CBC News by Martha Paynter 30 May 2019
Within days of Alabama criminalizing the provision of abortion care, Ontario’s Court of Appeal ruled that physicians who object to abortion must provide an immediate referral to a practitioner who does not — to ensure that patients receive timely and appropriate treatment.
But although my social media feed was full of shocked fury about Alabama, there was only a trickle of relief expressed about the Ontario decision and the limits it sets on conscientious objection.
We continue to have a poor understanding surrounding the access to and governance of abortion in Canada. While that lack of communication reinforces stigma and leads to inequity, abortion is a component of health care here; there is nothing criminal about it.
Denying abortion care violates constitutional rights — security of the person and the right to gender equality. In the past four years, there have been significant regulatory changes that have improved access to abortion, especially for those living in rural areas who would have previously had to travel for a surgical procedure.
In 2015, Health Canada approved medical abortion — medication known as Mifegymiso, a compound that includes two drugs which, together, terminate early pregnancies.
Nova Scotia and most other provinces and territories supported that decision by agreeing to publicly fund the medication, a rarity in a public health-care system that does not usually pay for medicine taken at home. In Nova Scotia, family doctors and nurse practitioners can now prescribe a medical abortion and patients can self-refer to the Nova Scotia Women’s Choice Clinic to be connected to service providers in Halifax and across the province.
But there continue to be practical impediments to abortion access in Canada.
Barriers to care
Sometimes, patients learn of their pregnancies too late and cannot access medical abortion, available for only up to nine weeks, or even surgical abortion, which is available in Nova Scotia until about 15 weeks and six days.
Because few practitioners provide surgical abortion in Canada, some patients must travel long distances to reach the care they need. In Nova Scotia, that can mean a 500-kilometre trek for a surgical abortion; in the northern territories, that can mean flying out of your community.
This geographic barrier translates into an economic blockade: if you do not have the money for gas, a motel room, and time off work, you may not be able to seek care. The costs can climb higher for those who seek abortion care later on in their pregnancy: they may have to travel further, to Ontario or even Colorado, where there are providers with the skills to perform procedures beyond 16 weeks.
As a nurse and a scientist, I feel we are not talking enough about our responsibility as clinicians to provide — or at least support — abortion care as basic, normal, primary health care. Medical, midwifery and nursing schools are not teaching this obligation and the practical steps to actualize this care.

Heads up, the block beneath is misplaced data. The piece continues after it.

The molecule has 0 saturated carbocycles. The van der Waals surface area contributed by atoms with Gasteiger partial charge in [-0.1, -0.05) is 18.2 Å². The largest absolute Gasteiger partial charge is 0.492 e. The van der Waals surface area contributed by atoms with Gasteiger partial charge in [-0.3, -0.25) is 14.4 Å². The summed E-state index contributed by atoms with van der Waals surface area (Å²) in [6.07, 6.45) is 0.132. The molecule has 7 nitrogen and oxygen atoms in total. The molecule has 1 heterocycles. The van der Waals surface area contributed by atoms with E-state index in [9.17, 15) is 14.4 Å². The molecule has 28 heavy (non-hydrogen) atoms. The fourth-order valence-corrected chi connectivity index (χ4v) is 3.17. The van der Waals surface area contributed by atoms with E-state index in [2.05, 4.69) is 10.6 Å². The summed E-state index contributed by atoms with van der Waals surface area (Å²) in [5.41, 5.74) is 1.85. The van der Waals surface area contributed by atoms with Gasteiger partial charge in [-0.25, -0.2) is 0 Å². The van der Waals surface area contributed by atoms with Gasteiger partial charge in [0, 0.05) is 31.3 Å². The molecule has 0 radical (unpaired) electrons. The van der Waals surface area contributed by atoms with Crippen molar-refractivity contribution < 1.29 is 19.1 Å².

And this is indeed an obligation.
Our professions are based on the principle that, first, we must do no harm. Impeding patient autonomy is harmful, and failure to learn how to serve our patients’ needs is neglect. At a minimum, providers must know how to swiftly send patients to someone who can provide care if they cannot do so themselves.
Failure to secure abortion forces a patient to experience pregnancy.
From a clinical standpoint, pregnancy and birth are more dangerous than abortion and have immeasurable and lifelong social and economic repercussions on patients’ lives.
Many clinicians who provide and support abortion care are frustrated. Why can’t our systems simply support women and people with uteruses? Why can’t people have access to free contraception? Why can’t society be free from sexual assault and reproductive coercion? Why can’t kids get great sex education that teaches them consent, autonomy and respect? Why can’t our health professional schools teach not only how to prescribe abortion and contraception — but how to speak with patients to communicate our trust in them and our admiration for their self-care?
How we care for patients
We have a choice to stay frustrated or to be motivated to act.
These are not unachievable or unrealistic dreams. In fact, they are evidence-based, economically wise, and ethical options for our future.
As a clinician supportive of abortion, it is my responsibility to communicate widely and openly about the practice: what it is, how it works, where to get one and how to get one.
Communication reduces fear, stigma, and ignorance. It is my responsibility to communicate to my professional regulatory body, my union, the university where I trained and where I teach, and to my peers about how we must contribute to removing the remaining impediments to access.
What is happening in Alabama and elsewhere amounts to political interference in a patient’s health and their right to decide what happens to their body.
It is criminalization of care and it is unimaginable for me. But before 1988, this was the reality in Canada, too.
Health-care providers and patients worked together to secure freedom of access to abortion in Canada — and we must continue to work together to uphold these rights.
Despite stability of abortion provision currently, the anti-choice movement in Canada remains eternally hopeful about restricting our rights, even as 77 per cent of Canadians identify as pro-choice.
We cannot allow a vocal minority to interfere with our commitment to reproductive health — or to our commitment to our patients.
Abortion is health care and we are health-care providers. Let’s get to work.
Martha Paynter is a registered nurse and a PhD candidate at Dalhousie University’s nursing school. Her clinical work and her research centres around abortion and reproductive care, with a particular focus on marginalized communities.